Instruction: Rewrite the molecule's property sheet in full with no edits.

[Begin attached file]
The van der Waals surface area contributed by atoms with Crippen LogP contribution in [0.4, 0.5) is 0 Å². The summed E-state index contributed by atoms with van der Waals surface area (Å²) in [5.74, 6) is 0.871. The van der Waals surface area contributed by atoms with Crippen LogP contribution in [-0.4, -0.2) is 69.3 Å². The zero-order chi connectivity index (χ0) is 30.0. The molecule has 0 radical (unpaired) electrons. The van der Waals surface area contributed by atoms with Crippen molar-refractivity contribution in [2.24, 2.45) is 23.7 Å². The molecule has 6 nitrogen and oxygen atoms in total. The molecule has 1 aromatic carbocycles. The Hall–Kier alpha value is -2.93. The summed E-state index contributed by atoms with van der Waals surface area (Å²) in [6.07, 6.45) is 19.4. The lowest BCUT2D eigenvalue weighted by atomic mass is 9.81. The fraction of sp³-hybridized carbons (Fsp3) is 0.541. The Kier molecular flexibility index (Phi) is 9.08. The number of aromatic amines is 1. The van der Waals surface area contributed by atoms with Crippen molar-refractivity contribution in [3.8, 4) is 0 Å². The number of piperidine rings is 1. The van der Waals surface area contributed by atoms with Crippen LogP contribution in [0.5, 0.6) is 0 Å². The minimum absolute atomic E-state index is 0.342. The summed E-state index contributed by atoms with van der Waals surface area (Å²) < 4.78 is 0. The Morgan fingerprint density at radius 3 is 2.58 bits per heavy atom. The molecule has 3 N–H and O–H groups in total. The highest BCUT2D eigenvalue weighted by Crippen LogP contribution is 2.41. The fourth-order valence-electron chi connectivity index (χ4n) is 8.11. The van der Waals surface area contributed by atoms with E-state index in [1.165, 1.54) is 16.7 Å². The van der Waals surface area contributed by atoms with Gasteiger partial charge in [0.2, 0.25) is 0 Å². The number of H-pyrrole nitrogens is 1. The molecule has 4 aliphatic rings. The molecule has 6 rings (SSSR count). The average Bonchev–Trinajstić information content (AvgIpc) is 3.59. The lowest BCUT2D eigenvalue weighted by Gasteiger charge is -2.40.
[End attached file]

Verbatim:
The van der Waals surface area contributed by atoms with Crippen LogP contribution in [0.4, 0.5) is 0 Å². The summed E-state index contributed by atoms with van der Waals surface area (Å²) in [5.74, 6) is 0.871. The van der Waals surface area contributed by atoms with Crippen LogP contribution in [-0.4, -0.2) is 69.3 Å². The zero-order chi connectivity index (χ0) is 30.0. The molecule has 0 radical (unpaired) electrons. The van der Waals surface area contributed by atoms with Crippen molar-refractivity contribution in [2.24, 2.45) is 23.7 Å². The molecule has 6 nitrogen and oxygen atoms in total. The molecule has 1 aromatic carbocycles. The Hall–Kier alpha value is -2.93. The summed E-state index contributed by atoms with van der Waals surface area (Å²) in [6.07, 6.45) is 19.4. The lowest BCUT2D eigenvalue weighted by atomic mass is 9.81. The fraction of sp³-hybridized carbons (Fsp3) is 0.541. The Kier molecular flexibility index (Phi) is 9.08. The number of aromatic amines is 1. The van der Waals surface area contributed by atoms with Crippen molar-refractivity contribution in [3.8, 4) is 0 Å². The number of piperidine rings is 1. The van der Waals surface area contributed by atoms with Crippen LogP contribution in [0.5, 0.6) is 0 Å². The minimum absolute atomic E-state index is 0.342. The summed E-state index contributed by atoms with van der Waals surface area (Å²) < 4.78 is 0. The Morgan fingerprint density at radius 3 is 2.58 bits per heavy atom. The molecule has 3 N–H and O–H groups in total. The highest BCUT2D eigenvalue weighted by Crippen LogP contribution is 2.41. The fourth-order valence-electron chi connectivity index (χ4n) is 8.11. The van der Waals surface area contributed by atoms with E-state index in [1.165, 1.54) is 16.7 Å². The van der Waals surface area contributed by atoms with Gasteiger partial charge in [0.2, 0.25) is 0 Å². The number of H-pyrrole nitrogens is 1. The molecule has 4 aliphatic rings. The molecule has 6 rings (SSSR count). The average Bonchev–Trinajstić information content (AvgIpc) is 3.59. The lowest BCUT2D eigenvalue weighted by Gasteiger charge is -2.40.